AMANPOUR: Well, I'm going to dig down on that because it really is a movie for today in terms of how you just laid it out. And also, the idea of the

con artist, which is central to this film. And we do live in the era of Trump and Putin, and we can see how distorting truth and conning

populations can dramatically affect everyone's lives. So, it's really relevant.


DEL TORO: It is, it is. Even in more intimate spaces, you know, I think what is dangerous about where we are is that, at a very basic level, we

have this articulated truth and lies and parameters of reality, and we -- you know, at even personal, spiritual levels, we are breaking the dialogue

with reality, we are creating systems that confirm our bias. You know, we basically are in an echo chamber as human beings. And it's a very dangerous

thing to be in.

And to try to engulf that in a story that is engrossing and entertaining and that acts as a parable is beautiful because then through a story that

is not a political story, but has a spiritual dimension and a political dimension, people tend to digest these ideas more.

AMANPOUR: So, let's get into the actual film. Bradley Cooper is the star. He plays a man with a dark past who uses carnival as a way to reinvent

himself. He's Stan, and the movie opens with him dragging a dead body inside a house and later, we learn who that body belongs to. And then, he

sets the house on fire. So stan is basically making a dramatic break with his past and starting over.

And in the movie, Stan doesn't actually speak for the first 10 minutes. And then, he stumbles on a traveling carnival. And there he rises through its

ranks. And then, that's the movie. So, let me first start by asking you why carnival? How central to life were these traveling carnivals in the era

that you set this movie?

DEL TORO: In the 1930s, carnivals were waning, especially this type of carnival. But they were still very active in America. There's still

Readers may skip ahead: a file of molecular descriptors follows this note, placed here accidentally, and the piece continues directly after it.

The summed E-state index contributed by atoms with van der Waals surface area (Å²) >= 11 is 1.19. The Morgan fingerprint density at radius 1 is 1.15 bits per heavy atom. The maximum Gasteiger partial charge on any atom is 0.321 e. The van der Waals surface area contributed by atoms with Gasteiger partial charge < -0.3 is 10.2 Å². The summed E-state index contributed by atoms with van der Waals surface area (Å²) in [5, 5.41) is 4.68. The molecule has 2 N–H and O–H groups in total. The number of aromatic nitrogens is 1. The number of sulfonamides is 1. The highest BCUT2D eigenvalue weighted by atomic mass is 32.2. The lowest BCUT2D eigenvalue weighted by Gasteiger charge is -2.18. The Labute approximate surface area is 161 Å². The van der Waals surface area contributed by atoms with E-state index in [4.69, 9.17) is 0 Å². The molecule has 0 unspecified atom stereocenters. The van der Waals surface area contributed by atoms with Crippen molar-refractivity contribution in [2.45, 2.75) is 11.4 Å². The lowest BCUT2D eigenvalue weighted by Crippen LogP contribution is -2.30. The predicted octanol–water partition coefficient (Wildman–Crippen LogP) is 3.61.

something carnivalesque in the center of the soul of the American entrepreneur, if you would. You know, that I think that never goes away,

and that represents one side of a possibility, a society that is founded on imperfection and sort of the honesty of being dishonest, and then, our

character will transit from that to very polished society that is even more savage than the carnival, in many ways.

AMANPOUR: And then, let's just talk about the mentalist then, because that is the central character and the central theme of the film. So, Bradley

Cooper playing Stan becomes a mentalist, and he runs into the character who's played by David Strathairn, who is a veteran mentalist, he's Pete.

And Pete sort of does this thing to prove his metal, I guess, or to Stan, Bradley Cooper, how good he is.

So, we're going to play a clip where Stan has thought of an object, and Pete guesses it. So, here we're going to play this clip.


DAVID STRATHAIRN, ACTOR, "NIGHTMARE ALLEY": Oh, it wasn't yours originally, was it? You took it. You stole it, didn't you? Oh, I see an

older man, the boy hates him. The boy would love to be loved, but he hates that man. Death. Death and the wisher's death (ph).

COOPER: You thought that was his pride, my father?


AMANPOUR: And in that scene. So, he guesses that it's his father's watch, and I guess what's powerful about that scene is the expressions that

Bradley Cooper, Stan, demonstrates and goes through and acts out. Tell me about how important that scene is, because I've heard you talk about how

Bradley Cooper plays that scene.

DEL TORO: Yes. I think -- look, I think it's a career-best performance for Bradley. And he was very brave about approaching this, which is a very dark

subject and very difficult to tackle for an actor. And his -- to reveal Stan's vulnerabilities, little by little, we paint a portrait of a man that

is capable of great monstrosity, terrible acts, but he's still human, and he had to always be able to expose a vulnerability, the sadness of this

character, the loneliness, the fear of this character. And we open with him not talking, just looking and -- like a magpie, stealing little things from